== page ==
Tuesday, February 10, 2004

 
Alan Licht seems to be getting his name out outside of the noise/improv community these days. I was surprised to learn that he wrote some of the liner notes for the recent Television remasters, and a google search turns up a pretty decent number of articles and references. He got his start in a small band at Vassar college (Allmusic: "in upstate New York"), Love Child, whose reputation seems to have increased somewhat out of proportion to their actual output. I thought I'd feature a few Love Child tracks today.

(I should probably mention that I was at Vassar at the same time that Love Child was active, and we all know that the folks from your hometown will never respect you, even after you're a star. I do have to emphasize, though, that a Love Child concert, while fun in a pinch, wasn't the sort of thing you got tremendously excited about in 1990 in Poughkeepsie. And an Alan Licht improvisation in the food court was more an excuse to go get lunch at Wendys than the inspiration for an article on improvisational minimalism.)

Anyway, Robert Christgau probably had the most accurate take on the band in his capsul review of their first CD Okay?:

Too bad these punk-going-no-wave neotraditionalists didn't study their Ramones harder--instead of crowding 21 songs into 45 minutes, they might have grouped the 14 snappiest into a dandy 27-minute shot in the dark. Of course, that would have consigned most of conceptualist Alan Licht's to the cutting-room floor. Here's hoping Licht gets bored like the arty dilettante he is. Then liberated girl Rebecca Odes could join punk-going-pop Will Baum in a band of their own.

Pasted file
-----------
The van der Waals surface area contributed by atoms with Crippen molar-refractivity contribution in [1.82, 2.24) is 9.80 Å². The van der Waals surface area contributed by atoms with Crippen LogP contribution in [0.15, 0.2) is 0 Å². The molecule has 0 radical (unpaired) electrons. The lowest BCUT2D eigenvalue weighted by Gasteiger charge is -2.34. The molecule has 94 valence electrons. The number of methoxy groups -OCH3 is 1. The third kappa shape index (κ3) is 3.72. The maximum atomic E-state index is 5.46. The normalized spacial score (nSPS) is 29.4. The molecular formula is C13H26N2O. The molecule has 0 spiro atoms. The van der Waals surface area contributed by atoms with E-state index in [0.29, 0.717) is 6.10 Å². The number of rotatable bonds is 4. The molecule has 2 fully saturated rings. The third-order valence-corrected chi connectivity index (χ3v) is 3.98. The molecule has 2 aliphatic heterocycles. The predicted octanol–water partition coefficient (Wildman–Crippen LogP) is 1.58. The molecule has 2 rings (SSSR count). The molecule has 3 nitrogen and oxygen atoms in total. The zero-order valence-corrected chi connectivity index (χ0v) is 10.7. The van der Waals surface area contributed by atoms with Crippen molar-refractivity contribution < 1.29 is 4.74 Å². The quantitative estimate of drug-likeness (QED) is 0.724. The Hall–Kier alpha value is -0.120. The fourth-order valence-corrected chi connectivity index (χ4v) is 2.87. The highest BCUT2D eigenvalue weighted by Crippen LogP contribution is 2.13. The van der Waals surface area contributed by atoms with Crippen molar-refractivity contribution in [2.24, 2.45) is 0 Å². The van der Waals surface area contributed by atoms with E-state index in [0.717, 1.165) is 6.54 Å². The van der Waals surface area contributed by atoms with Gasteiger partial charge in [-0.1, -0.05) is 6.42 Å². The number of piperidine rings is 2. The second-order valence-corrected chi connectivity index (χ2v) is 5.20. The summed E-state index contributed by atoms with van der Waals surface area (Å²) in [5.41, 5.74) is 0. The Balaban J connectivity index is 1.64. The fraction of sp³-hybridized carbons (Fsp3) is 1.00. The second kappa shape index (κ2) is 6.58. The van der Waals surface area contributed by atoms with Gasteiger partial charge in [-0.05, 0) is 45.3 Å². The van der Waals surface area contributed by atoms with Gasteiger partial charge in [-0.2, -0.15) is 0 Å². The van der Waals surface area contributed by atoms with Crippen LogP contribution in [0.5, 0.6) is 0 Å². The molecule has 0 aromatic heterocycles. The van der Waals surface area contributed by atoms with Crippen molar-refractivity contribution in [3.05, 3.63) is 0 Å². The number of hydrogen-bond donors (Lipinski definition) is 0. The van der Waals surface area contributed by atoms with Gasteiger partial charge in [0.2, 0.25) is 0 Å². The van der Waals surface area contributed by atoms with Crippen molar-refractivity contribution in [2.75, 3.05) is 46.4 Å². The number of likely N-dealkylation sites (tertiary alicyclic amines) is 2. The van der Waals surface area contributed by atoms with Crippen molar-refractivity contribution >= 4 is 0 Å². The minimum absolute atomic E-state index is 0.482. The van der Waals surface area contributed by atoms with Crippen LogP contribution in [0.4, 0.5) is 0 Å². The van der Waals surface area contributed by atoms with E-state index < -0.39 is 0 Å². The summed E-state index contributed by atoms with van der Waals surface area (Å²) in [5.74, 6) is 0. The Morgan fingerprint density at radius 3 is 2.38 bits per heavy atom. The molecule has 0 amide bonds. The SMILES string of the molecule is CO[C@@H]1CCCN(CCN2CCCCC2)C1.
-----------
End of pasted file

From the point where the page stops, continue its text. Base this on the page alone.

They did have some nice novelty-type songs. Here's Rebecca Odes singing (they were instrument/vocalist switchers, like Beat Happening) on Sofa, He's So Sensitive and Church of Satan. Will Baum, the songwriter who kind of got kicked out of the group to find obscurity with 9 Iron, actually wrote my favorite song of theirs, Things I Noticed. And here's Alan's shining moment, Know It's Allright.

One of the stranger components of the Love Child discography is a 7" single of covers of Moondog. I don't usually post songs here that I don't expect people to enjoy, but this probably has enough historical importance to qualify for an exception. (Actually it's not as bad as I remembered).

I'm not going to post anything from their second and final album Witchcraft, because honestly it isn't very good. You're welcome to disagree, but I want to put my opinion on record as a corrective to the Allmusic reviews, and especially to a very bizarre article that ran in a zine called Badaboom Gramophone several years back, which seems to hold that Love Child were the crowning culmination of the indie revolution. Make up your own mind, but you've been warned. [I had to look for this. It's in Badaboom Gramophone #4, and it's by Joe Harrington. It almost seems like a joke, but I'm pretty sure it's not. Kind of essential reading as a piece of really odd revisionist history...or as a joke about revisionist histories, being run into the ground like nothing you've ever seen before.]

In my opinion, actually, Love Child's most important contribution to modern civilization is the fact that Rebecca Odes and Brendan O'Malley (Will Baum's replacement) served as the touring rhythm section for Jesse Hartman's band Sammy.

(continued tomorrow)



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